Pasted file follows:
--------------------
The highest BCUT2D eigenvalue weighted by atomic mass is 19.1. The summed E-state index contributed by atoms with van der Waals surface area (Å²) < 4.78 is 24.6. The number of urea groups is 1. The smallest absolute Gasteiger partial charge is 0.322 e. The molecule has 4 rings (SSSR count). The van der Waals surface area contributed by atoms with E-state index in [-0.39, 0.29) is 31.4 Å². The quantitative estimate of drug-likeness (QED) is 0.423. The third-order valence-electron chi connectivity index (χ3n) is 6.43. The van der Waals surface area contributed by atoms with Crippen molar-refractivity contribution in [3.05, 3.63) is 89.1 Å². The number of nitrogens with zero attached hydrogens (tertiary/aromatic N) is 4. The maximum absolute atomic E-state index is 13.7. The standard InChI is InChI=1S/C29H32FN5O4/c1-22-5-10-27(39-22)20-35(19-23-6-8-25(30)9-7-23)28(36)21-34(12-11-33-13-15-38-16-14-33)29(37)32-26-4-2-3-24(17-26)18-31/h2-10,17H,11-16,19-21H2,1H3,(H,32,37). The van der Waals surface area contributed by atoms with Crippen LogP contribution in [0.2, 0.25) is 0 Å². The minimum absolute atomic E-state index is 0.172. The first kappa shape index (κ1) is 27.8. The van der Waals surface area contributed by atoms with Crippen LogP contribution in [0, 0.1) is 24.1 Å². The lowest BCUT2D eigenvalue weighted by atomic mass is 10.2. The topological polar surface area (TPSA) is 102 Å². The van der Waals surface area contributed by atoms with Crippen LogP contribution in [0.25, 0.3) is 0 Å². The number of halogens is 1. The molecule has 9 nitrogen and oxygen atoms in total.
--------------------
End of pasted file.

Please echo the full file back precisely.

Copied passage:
The highest BCUT2D eigenvalue weighted by atomic mass is 19.1. The summed E-state index contributed by atoms with van der Waals surface area (Å²) < 4.78 is 24.6. The number of urea groups is 1. The smallest absolute Gasteiger partial charge is 0.322 e. The molecule has 4 rings (SSSR count). The van der Waals surface area contributed by atoms with E-state index in [-0.39, 0.29) is 31.4 Å². The quantitative estimate of drug-likeness (QED) is 0.423. The third-order valence-electron chi connectivity index (χ3n) is 6.43. The van der Waals surface area contributed by atoms with Crippen molar-refractivity contribution in [3.05, 3.63) is 89.1 Å². The number of nitrogens with zero attached hydrogens (tertiary/aromatic N) is 4. The maximum absolute atomic E-state index is 13.7. The standard InChI is InChI=1S/C29H32FN5O4/c1-22-5-10-27(39-22)20-35(19-23-6-8-25(30)9-7-23)28(36)21-34(12-11-33-13-15-38-16-14-33)29(37)32-26-4-2-3-24(17-26)18-31/h2-10,17H,11-16,19-21H2,1H3,(H,32,37). The van der Waals surface area contributed by atoms with Crippen LogP contribution in [0.2, 0.25) is 0 Å². The minimum absolute atomic E-state index is 0.172. The first kappa shape index (κ1) is 27.8. The van der Waals surface area contributed by atoms with Crippen LogP contribution in [0, 0.1) is 24.1 Å². The lowest BCUT2D eigenvalue weighted by atomic mass is 10.2. The topological polar surface area (TPSA) is 102 Å². The van der Waals surface area contributed by atoms with Crippen LogP contribution in [0.25, 0.3) is 0 Å². The number of halogens is 1. The molecule has 9 nitrogen and oxygen atoms in total.